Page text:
To understand neural ODE

I find I still don’t fully understand neural ordinary differential equations.

As shown in literature (Lu et al., 2017; Haber and Ruthotto, 2017; Chen el al., 2018), a sequence of
transformations
`h(t+1) = h(t) + f(h,theta)`
can be turned into an ODE in the limiting case
`dh/dt = f(h,theta)`

This formulation holds only under the condition that `theta` is a function of time.
This way we can say we’ve got an equivalent block of infinite depth.
However, in applications we just define a network with a fix number of parameters.
For example, in the following codes,

``````using DiffEqFlux, OrdinaryDiffEq
dudt = FastChain(FastDense(2, 50, tanh), FastDense(50, 2))
u0 = Float32[2.0; 0.0]
tspan = (0.f0, 1.f0)
nn = NeuralODE(dudt, tspan, Tsit5())
``````

`nn.p` is a fix-sized vector with 252 entries.
Although the output of NN is feed into next iteration as input in the Tsit5 solver, the old parameters are still there.
Does the neural ODE hold better learning capacity than a single layer, or they are just the same in this case?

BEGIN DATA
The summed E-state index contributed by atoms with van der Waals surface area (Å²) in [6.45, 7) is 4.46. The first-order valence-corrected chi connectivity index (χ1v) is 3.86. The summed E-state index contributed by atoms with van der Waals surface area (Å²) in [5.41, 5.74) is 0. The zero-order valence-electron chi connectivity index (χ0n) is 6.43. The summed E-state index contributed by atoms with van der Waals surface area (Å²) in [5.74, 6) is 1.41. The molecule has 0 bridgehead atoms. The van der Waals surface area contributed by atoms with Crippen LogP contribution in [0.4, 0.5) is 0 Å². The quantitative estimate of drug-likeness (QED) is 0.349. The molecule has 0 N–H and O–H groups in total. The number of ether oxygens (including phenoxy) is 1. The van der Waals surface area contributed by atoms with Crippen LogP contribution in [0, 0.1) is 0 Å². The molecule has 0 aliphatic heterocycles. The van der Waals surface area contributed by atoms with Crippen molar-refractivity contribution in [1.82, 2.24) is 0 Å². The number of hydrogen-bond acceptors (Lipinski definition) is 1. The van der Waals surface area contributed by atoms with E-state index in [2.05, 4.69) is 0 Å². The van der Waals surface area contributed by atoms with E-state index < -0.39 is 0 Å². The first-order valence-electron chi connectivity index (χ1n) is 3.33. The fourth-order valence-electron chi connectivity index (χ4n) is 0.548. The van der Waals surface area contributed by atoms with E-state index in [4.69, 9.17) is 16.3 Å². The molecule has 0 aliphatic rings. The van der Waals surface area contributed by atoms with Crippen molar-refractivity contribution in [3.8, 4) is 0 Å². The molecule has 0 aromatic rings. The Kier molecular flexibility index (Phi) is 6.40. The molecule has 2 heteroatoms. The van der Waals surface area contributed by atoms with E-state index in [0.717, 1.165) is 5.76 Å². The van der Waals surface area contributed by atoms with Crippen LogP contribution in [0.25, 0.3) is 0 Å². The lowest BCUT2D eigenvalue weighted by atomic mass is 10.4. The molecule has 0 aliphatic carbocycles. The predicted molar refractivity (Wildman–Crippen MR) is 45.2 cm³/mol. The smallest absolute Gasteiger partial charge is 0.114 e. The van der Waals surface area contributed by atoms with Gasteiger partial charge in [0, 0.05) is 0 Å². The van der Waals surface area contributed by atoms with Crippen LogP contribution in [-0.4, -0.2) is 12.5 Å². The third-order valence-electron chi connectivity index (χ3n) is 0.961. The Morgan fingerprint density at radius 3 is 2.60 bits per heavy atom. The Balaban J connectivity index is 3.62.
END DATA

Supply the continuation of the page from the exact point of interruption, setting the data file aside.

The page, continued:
It’s `n` layers, where `n` is determined adaptively by the neural network.

Could you elaborate a bit on the adaptivity?
To me it seems everything is fixed after `nn` is defined in my demo code.

It defines and ODE which is solved by an adaptive ODE solver. Depending on what steps the ODE solver decides to take, that’s how many layers you effectively have.

Yeah now I got what you mean. In fact this is exactly what I’m asking.
Sure with different ODE solvers we can have different number of steps, or say “n layers”, but all these layers rely on the parameters of `dudt = FastChain(FastDense(2, 50, tanh), FastDense(50, 2))`.
Are they really as good as a neural network that has n real layers (with of course the geometrically increasing number of parameters), e.g. `FastChain(dudt, dudt, ...)`?

It’s then similar to recurrent models.

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